Findings of my journey into the emerging world of DAO’s
Under the headline “Findings of my journey into the emerging world of DAO’s” I will write articles about my working experiences with DAOstack based Distributed Autonomous Organizations (DAO).
But before I start this journey I want to republish an article, which I wrote five years about the topic “The Future Of Work”. I have forgotten about the article and stumbled by accident over it when doing some research for my upcoming DAO articles.
It’s the time when I got fascinated (thanks to John Hagel's work) by the topic of a new emerging work model, as a result of the big shift, which transforms our economy from a push to a pull model.
Quite amazing that the vision articulated at that point in time — in the year when the initial crowdsale for the development of Ethereum took place — now is slowly turning into reality. Five years into the Ethereum development paves the way for a new revolutionary working model.
Five years sounds like a long time but when we are looking back in two or three decades, it will feel like nothing. As Michio Kaku stated in his Impact Theory interview “Why you should be optimistic about the Future”
You have to look at the big picture the smallest unit in history is the decade, anything smaller than a decade you get fluctuation. When you look in history decade for decade for decade you begin to realize tremendous progress…
So we are still in the fluctuation phase of the first decade, don’t forget.
Here is the rewrite of the article from 2014 (initially published on my developer blog), which is the nucleus of this journey article series.
Xenios blog about The death of the Corporation outlines some very interesting points about this emerging trend in the workforce ecosystem
The freelance economy now accounts for over one in three people in the working population… Over $1bn per annum is spent today online in hiring and paying for freelancers a figure which is projected to grow to $5bn within the next 3–5 years according to Industry analysts. (figures from 2013)
As he outlines
The biggest benefits of freelance working — if implemented correctly — are a drastic increase in productivity. I argue here that what drives that in turn are two things:
1) hyperspecilization ie breaking traditional more generalist jobs down to smaller ones and hiring people who are experts and super focuses on those jobs, anywhere in the world, to execute them, and
2) accountability. Which comes from transforming the traditional employer- employee relationship to one of service provider — client.
I fully agree with his finding of the biggest benefit of this transformation, which moves the job market into a more direct relationship between the people offering capabilities/services and the requestor/consumer. Some kind of analogy with the rise of open API’s which allows a consumer to connect directly on a fine granular level with specialized capability interfaces, bypassing any kind of intermediary layer (large corporation).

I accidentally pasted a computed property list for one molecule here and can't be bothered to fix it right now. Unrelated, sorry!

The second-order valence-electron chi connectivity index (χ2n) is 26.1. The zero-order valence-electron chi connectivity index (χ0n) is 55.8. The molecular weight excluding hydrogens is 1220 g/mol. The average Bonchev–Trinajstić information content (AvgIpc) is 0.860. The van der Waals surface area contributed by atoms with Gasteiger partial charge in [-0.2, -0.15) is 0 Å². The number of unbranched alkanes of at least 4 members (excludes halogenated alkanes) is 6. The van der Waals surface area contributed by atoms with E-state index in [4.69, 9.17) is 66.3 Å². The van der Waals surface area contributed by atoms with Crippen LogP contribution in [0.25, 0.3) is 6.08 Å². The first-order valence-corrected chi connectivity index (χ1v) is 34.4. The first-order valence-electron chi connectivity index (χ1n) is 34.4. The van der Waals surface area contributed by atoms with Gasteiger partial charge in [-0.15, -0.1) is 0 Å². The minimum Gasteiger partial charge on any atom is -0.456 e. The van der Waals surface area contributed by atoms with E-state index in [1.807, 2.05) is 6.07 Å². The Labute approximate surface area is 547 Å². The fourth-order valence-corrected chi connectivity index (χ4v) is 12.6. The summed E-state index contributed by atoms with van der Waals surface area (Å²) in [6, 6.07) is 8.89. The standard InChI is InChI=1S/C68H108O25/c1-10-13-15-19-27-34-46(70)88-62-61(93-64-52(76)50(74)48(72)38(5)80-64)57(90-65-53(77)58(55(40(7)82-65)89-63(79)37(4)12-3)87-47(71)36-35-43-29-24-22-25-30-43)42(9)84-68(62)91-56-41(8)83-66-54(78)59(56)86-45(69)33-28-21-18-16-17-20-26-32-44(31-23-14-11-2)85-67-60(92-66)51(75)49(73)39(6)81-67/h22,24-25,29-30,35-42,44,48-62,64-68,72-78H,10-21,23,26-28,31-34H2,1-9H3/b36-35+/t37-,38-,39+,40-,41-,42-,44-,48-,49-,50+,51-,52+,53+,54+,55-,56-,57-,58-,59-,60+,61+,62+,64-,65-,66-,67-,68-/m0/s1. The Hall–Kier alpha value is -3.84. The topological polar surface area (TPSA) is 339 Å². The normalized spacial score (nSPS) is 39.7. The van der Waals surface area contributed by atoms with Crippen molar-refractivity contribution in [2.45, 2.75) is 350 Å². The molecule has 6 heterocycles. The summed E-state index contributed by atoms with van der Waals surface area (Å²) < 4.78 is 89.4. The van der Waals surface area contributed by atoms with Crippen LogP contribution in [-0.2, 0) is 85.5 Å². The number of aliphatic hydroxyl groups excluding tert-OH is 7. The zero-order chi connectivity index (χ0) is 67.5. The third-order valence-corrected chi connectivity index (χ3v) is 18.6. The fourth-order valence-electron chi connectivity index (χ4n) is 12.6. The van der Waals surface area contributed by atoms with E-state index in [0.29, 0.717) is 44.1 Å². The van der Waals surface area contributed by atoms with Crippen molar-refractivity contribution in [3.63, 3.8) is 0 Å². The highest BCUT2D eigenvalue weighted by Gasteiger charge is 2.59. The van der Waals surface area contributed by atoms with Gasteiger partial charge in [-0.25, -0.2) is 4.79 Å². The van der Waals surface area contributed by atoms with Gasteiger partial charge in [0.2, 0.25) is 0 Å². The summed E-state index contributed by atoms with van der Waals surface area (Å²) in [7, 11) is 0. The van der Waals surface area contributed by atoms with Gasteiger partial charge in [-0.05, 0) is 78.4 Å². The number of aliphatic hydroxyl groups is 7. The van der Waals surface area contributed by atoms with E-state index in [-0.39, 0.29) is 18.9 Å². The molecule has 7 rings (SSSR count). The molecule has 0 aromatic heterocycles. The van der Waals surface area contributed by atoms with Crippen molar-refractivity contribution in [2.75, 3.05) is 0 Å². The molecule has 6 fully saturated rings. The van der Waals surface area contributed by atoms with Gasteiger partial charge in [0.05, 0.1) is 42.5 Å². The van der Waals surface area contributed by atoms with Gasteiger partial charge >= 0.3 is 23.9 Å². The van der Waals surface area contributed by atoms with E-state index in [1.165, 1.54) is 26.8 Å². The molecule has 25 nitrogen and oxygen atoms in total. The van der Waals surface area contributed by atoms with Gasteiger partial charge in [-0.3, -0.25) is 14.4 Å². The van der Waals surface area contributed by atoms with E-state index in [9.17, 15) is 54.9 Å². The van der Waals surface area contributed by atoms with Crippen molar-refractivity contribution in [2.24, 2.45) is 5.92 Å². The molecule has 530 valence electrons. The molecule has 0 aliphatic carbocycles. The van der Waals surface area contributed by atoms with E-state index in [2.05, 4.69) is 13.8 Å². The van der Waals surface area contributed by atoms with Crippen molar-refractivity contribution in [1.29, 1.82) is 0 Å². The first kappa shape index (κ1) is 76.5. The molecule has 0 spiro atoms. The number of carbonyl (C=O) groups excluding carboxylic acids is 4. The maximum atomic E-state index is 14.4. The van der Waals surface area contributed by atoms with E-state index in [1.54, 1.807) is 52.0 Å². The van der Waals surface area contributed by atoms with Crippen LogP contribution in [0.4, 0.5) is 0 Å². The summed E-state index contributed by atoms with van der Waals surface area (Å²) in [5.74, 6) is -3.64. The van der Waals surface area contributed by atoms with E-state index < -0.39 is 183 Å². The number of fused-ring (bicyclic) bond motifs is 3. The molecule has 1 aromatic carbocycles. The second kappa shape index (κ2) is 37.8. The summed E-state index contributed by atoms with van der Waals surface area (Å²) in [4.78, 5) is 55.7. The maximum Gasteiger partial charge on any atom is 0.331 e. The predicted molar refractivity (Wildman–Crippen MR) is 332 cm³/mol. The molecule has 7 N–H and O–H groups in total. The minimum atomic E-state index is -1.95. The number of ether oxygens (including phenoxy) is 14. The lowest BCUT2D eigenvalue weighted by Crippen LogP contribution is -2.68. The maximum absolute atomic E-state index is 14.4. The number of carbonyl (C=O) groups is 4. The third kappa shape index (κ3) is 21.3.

A point brought up by John Hagel one for my favorite emerging innovation thinker states another important aspect
Integrating our passion with our profession is no longer just optional, something that might be desirable if it happens. It’s become imperative if we want to continue to succeed in our professional life. We’ll increasingly be competing with those who are passionate about their work — wherever they might be in the world. No matter what our credentials or current skills might be, we’ll find ourselves at a growing disadvantage as others, driven by passion, learn faster than we ever will and achieve ever higher levels of performance.
(via Edge Perspectives with John Hagel: What Is To Be Done? (Part 1))
Being able to work in environments and provider/consumer relationships which are fully focused on the required capabilities to complete a task will allow passionate people to excel. The more focused such a relationship is the better. Big corporations have a tendency to introduce multiple intermediary layers with their own politics and side strategies, which results that passionate work is mainly absorbed by endless agreements, issue resolution meetings to get the multiple organizational units in sync to accept new ideas. As John stated in the problem statement of another blog entry
Here’s the problem. We live in a world of institutions that were built in a different era — one that relentlessly sought to suppress passion in the name of predictability and efficiency. And when I say institutions, I mean all of our institutions — corporations, schools, NGO’s and government.
(via Edge Perspectives with John Hagel: What Is To Be Done? (Part 2))
Corporations have to radical change as he states
If we take this seriously, we’ll have to re-think all aspects of our institutions, starting with a systematic redesign of our work environments to accelerate learning. We’ll need to design and deploy scalable pull platforms that can help all of us to draw out people and resources when we need them and where we need them to support our questing and connecting dispositions. The Power of Pull develops this opportunity much more fully.
That was my conclusion in 2015, now the time is ready to start experimenting with the new working model of Distributed Autonomous Organization in a distributed world, which will enable an ultra-liquid labor market.
Stay tuned, more to come…